Waste Management Solutions

From dead chickens to old potatoes to crab scraps — if a smelly material is causing problems, Will Brinton has a recipe to make it go away.

Brinton, president and founder of Woods End Research Laboratory in Mount Vernon, Maine, is developing new methods to compost animal and vegetable garbage that decomposes too slowly and smells too bad to be tossed into a normal compost pile.

dead whale

In doing so, Brinton is creating a new avenue for businesses that must dispose of large quantities of undesirable material. Instead of paying high prices to have the material accepted at a landfill, they can have Brinton whip up a recipe to make the material decompose in a hurry. The remaining compost is then ready for farm or garden use.

For example, when a fire smothered thousands of chickens owned by a Maine egg producer, the company buried the carcasses on its land. However, state environmental officials — fearing ground-water contamination — told the company to dig up the birds and dispose of them properly.

With a thousand tons of rotting chickens on its hands, the company decided to call Woods End rather than pay the high cost of having the material hauled to a landfill.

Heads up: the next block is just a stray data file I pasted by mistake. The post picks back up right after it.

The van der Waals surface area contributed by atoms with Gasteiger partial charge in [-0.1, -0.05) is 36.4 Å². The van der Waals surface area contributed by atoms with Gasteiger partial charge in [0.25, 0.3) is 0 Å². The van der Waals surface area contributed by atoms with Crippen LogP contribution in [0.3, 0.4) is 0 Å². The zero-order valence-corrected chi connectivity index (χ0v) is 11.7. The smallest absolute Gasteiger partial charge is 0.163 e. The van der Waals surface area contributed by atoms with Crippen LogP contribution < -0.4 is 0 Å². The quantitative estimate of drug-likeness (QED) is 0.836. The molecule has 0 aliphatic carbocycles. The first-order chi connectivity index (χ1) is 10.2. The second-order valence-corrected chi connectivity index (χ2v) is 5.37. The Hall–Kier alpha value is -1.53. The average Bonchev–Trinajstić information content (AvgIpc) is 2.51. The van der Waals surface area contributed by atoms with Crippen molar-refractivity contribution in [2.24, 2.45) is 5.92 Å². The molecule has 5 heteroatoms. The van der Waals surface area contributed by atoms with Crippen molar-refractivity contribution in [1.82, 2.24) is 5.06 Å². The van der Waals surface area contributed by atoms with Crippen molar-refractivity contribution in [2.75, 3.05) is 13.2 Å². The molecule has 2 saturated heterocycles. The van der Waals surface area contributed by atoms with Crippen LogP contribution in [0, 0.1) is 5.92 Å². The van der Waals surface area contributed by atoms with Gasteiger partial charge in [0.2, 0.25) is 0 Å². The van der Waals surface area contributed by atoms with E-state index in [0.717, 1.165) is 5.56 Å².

Brinton and his 12-member team at the laboratory first analyzed the birds for their chemical composition, then started adding various substances to the material to see which ones promoted rapid decomposition. Eventually, a mixture of carbon, sawdust and chicken manure was used to turn the mess into compost in a matter of months, Brinton said.

“At $70 a ton to have waste dumped at landfills, in many cases it’s more cost effective to have it composted,” he said. “We can take your waste material, analyze it and tell you what kind of compost it can make.”

Brinton, a plant and soil scientist, uses a computer program he developed to determine the most effective way to compost different organic wastes. By finding the right mix of materials and combining them in proper proportions, Brinton said he can get almost any waste to decompose quickly into high-quality compost.

“By diverting these wastes, we’re buying time for our landfills,” he said. “And compost is much better for fertilizing than chemicals because it actually helps rebuild the soil naturally.”

With several dozen companies already on his client list, and samples continually arriving for opinions, Brinton said the future looks good. Perhaps a composting recipe book is on the horizon.

Tip/Stat — According to Brinton, between 12 and 30 percent of the waste hauled to landfills could be recycled through composting.

[tags]compost pile, landfill, waste management, composting, water contamination[/tags]